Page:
Wednesday is my Sunday. It’s the only day of the week that I’m sure to be off from work ,and usually all I want to do is relax at home with my cat asleep on my lap, or run around the park with Sadie. So lately, we’ve just been ordering in or eating at someplace local on my night off. Thing is, the eatery options in Eastern Queens are pretty, well, blah. (Any foodie neighbors with suggestions please let me know!) There are a couple of good pizzerias, a decent Indian restaurant, and several late night diners, but this girl can’t live on pizza, curry, and burgers alone. Oh what I’d give for an authentic Mexican joint that’s not run by the Chinese take out folks next door! There’s nothing like having a craving for something good and ending up with a bland and disappointing meal. It’s enough to drive a lazy cook back into her kitchen!
So this week, when I had a craving for seafood, I decided to take matters into my own hands. At least if the meal was a flop, I would have no one else to blame but myself. I have to say, I wasn’t planning on getting clams. Pretty much every clam we’ve eaten in New York has had an unpleasant and bitter metallic finish that is unlike any clam we had in New England. But today I was visiting a new fishmonger who had both farmed Long Island clams, and wild caught Connecticut clams. He seemed to think the bitterness could be from the farmed clams. I was skeptical, but decided to gamble on the wild Connecticut clams and took a dozen of them home. Although they weren’t as sweet as Rhode Island clams, they certainly didn’t have a strong bitter finish, and I think the preparation helped to mask it.
At first I was going to go with a simple linguine and white clam sauce, but when I got home, I realized that I didn’t have any white wine. I did have an open bottle of pinot noir, plenty of beer, red pepper and chorizo, so I ended up going in a more Spanish inspired direction. Improvising can be tricky, and believe me I’ve had my fair share of flops, but sometimes things do work out. Here’s the recipe, approximately:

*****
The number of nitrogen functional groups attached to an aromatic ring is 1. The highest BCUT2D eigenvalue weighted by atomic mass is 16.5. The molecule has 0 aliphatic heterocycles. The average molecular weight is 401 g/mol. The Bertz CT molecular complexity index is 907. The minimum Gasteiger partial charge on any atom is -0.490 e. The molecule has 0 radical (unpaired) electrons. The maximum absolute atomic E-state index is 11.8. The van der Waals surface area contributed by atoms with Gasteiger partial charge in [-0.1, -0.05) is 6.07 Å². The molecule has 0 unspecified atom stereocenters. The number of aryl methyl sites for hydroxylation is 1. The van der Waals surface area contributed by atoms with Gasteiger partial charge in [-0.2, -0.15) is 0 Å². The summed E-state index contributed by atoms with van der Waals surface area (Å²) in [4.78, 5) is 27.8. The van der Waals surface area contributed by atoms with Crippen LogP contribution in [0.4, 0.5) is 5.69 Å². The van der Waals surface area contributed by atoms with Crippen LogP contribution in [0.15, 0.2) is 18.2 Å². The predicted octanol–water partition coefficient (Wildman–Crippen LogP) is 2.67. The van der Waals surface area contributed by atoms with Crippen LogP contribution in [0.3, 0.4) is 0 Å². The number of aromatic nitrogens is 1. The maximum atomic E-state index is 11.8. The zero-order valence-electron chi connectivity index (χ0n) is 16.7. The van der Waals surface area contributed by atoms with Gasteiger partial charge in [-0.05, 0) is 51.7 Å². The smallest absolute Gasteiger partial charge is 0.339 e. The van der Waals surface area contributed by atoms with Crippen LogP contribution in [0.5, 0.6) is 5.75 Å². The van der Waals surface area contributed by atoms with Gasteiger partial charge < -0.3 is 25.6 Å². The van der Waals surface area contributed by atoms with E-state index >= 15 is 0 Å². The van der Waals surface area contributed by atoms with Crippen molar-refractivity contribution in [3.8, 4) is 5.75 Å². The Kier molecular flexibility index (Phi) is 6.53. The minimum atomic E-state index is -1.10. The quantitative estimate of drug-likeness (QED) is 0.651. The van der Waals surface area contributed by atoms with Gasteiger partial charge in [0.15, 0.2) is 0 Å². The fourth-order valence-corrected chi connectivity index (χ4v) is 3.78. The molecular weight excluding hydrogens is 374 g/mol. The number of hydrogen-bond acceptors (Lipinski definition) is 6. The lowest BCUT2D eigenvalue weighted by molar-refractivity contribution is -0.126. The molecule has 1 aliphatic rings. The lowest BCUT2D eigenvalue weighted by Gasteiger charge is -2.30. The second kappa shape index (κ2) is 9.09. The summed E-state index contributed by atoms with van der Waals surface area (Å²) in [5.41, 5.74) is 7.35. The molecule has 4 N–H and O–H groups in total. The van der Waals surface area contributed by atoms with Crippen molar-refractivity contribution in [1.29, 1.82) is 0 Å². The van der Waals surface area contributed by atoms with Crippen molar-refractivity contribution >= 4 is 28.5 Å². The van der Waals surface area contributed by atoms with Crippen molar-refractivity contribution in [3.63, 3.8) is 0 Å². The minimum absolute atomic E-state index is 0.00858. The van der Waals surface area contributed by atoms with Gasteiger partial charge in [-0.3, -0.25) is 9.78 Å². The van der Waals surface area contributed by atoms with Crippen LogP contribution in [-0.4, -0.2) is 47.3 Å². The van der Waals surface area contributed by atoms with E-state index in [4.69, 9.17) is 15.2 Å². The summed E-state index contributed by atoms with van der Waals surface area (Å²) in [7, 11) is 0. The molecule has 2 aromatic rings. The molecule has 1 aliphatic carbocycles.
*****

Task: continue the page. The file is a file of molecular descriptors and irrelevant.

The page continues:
INGREDIENTS (serves 2 very generously):
4-5 Tbsp. extra virgin olive oil
1 large spanish (yellow) onion, diced small
1 large red bell pepper, diced small
3-4 cloves garlic
pinch of saffron
4 oz. dry chorizo sausage, diced small
1/2 lb. dry linguine or other pasta
2 plum tomatoes, seeded and diced
1/4 c. medium bodied red wine
1/4 c. lager beer
crushed red pepper
1 dozen small clams, such as cherrystones or liittlenecks, scrubbed clean
1/2 c. chopped fresh parsley
1-2 Tbsp. chopped fresh cilantro (optional)
salt and pepper
1. First make a sofrito: In a medium sauce pan over low-medium heat, slowly cook the onions and red pepper in plenty of olive oil and a little salt until they are very soft. The onions should be transparent, and there should be no browning of the vegetables. Then add the garlic and saffron, and cook for another 30 seconds until the garlic is fragrant. Then add the chorizo and cook for another 5 minutes to develop the flavors.
2. While the sofrito is cooking, bring a large pot of salted water to a boil and cook the pasta. Place the chopped tomatoes in a colander, and drain the pasta into it, reserving 1/2 cup or so of the cooking liquid. Toss the pasta and tomatoes in a little olive oil to prevent it from sticking.
3. Add the wine, beer and crushed red pepper to the sofrito and turn the heat to high. As soon as the liquids come to a boil, add the clams, cover the pot, and reduce the heat to a simmer. Periodically give the pan a little shake until the clams steam open. Remove the clams and set aside, discarding any that do not open.
4. Add the fresh herbs to the pan and reduce the cooking liquid slightly. Season to taste, and toss with the pasta and clams, adding some of the pasta cooking liquid if necessary.
NOTES: Use good quality olive oil. It is a big flavor component in the sofrito, and if it doesn’t have good flavor, the finished product definitely won’t. The same goes for the beer and wine. Use stuff that tastes good enough to drink. The clams will absorb their flavors, and when the liquids reduce during cooking, the flavors will intensify as well.